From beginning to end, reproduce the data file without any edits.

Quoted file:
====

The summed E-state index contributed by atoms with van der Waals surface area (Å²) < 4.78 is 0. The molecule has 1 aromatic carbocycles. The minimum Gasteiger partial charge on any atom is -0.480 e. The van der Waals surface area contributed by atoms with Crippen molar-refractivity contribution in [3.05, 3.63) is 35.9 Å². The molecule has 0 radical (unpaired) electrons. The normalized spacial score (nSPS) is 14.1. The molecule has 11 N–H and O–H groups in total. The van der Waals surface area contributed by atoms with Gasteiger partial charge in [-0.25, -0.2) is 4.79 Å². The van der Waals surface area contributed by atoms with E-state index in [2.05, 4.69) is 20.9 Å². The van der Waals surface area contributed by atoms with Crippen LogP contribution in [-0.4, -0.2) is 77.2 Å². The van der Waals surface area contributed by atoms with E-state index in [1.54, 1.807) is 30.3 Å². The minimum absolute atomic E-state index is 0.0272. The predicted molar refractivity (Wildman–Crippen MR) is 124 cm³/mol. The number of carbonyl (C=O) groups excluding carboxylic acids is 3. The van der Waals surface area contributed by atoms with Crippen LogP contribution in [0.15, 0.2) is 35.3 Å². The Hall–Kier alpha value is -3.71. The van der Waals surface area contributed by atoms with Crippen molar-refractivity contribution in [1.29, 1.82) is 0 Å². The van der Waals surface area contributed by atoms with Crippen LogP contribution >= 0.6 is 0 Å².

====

The summed E-state index contributed by atoms with van der Waals surface area (Å²) < 4.78 is 0. The molecule has 1 aromatic carbocycles. The minimum Gasteiger partial charge on any atom is -0.480 e. The van der Waals surface area contributed by atoms with Crippen molar-refractivity contribution in [3.05, 3.63) is 35.9 Å². The molecule has 0 radical (unpaired) electrons. The normalized spacial score (nSPS) is 14.1. The molecule has 11 N–H and O–H groups in total. The van der Waals surface area contributed by atoms with Gasteiger partial charge in [-0.25, -0.2) is 4.79 Å². The van der Waals surface area contributed by atoms with E-state index in [2.05, 4.69) is 20.9 Å². The van der Waals surface area contributed by atoms with Crippen LogP contribution in [-0.4, -0.2) is 77.2 Å². The van der Waals surface area contributed by atoms with E-state index in [1.54, 1.807) is 30.3 Å². The minimum absolute atomic E-state index is 0.0272. The predicted molar refractivity (Wildman–Crippen MR) is 124 cm³/mol. The number of carbonyl (C=O) groups excluding carboxylic acids is 3. The van der Waals surface area contributed by atoms with Crippen LogP contribution in [0.15, 0.2) is 35.3 Å². The Hall–Kier alpha value is -3.71. The van der Waals surface area contributed by atoms with Crippen molar-refractivity contribution in [1.29, 1.82) is 0 Å². The van der Waals surface area contributed by atoms with Crippen LogP contribution >= 0.6 is 0 Å².